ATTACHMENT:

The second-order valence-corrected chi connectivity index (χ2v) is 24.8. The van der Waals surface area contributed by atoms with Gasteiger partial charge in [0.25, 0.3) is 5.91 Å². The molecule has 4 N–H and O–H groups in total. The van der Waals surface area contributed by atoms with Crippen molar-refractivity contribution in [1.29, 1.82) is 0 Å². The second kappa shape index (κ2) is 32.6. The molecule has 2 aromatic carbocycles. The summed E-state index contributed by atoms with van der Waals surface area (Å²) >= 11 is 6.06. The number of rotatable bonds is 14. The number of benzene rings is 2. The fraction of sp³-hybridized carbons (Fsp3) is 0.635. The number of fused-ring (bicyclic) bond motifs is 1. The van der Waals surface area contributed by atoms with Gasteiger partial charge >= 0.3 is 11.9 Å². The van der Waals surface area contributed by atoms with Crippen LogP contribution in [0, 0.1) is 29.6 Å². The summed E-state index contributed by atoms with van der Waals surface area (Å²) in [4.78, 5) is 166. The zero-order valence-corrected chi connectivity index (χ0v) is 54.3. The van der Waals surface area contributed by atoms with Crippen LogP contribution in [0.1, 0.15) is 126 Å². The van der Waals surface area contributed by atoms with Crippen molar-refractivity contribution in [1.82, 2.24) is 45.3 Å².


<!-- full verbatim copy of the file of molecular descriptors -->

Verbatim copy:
The second-order valence-corrected chi connectivity index (χ2v) is 24.8. The van der Waals surface area contributed by atoms with Gasteiger partial charge in [0.25, 0.3) is 5.91 Å². The molecule has 4 N–H and O–H groups in total. The van der Waals surface area contributed by atoms with Crippen molar-refractivity contribution in [1.29, 1.82) is 0 Å². The second kappa shape index (κ2) is 32.6. The molecule has 2 aromatic carbocycles. The summed E-state index contributed by atoms with van der Waals surface area (Å²) >= 11 is 6.06. The number of rotatable bonds is 14. The number of benzene rings is 2. The fraction of sp³-hybridized carbons (Fsp3) is 0.635. The number of fused-ring (bicyclic) bond motifs is 1. The van der Waals surface area contributed by atoms with Gasteiger partial charge >= 0.3 is 11.9 Å². The van der Waals surface area contributed by atoms with Crippen LogP contribution in [0, 0.1) is 29.6 Å². The summed E-state index contributed by atoms with van der Waals surface area (Å²) in [4.78, 5) is 166. The zero-order valence-corrected chi connectivity index (χ0v) is 54.3. The van der Waals surface area contributed by atoms with Crippen LogP contribution in [0.1, 0.15) is 126 Å². The van der Waals surface area contributed by atoms with Crippen molar-refractivity contribution in [1.82, 2.24) is 45.3 Å².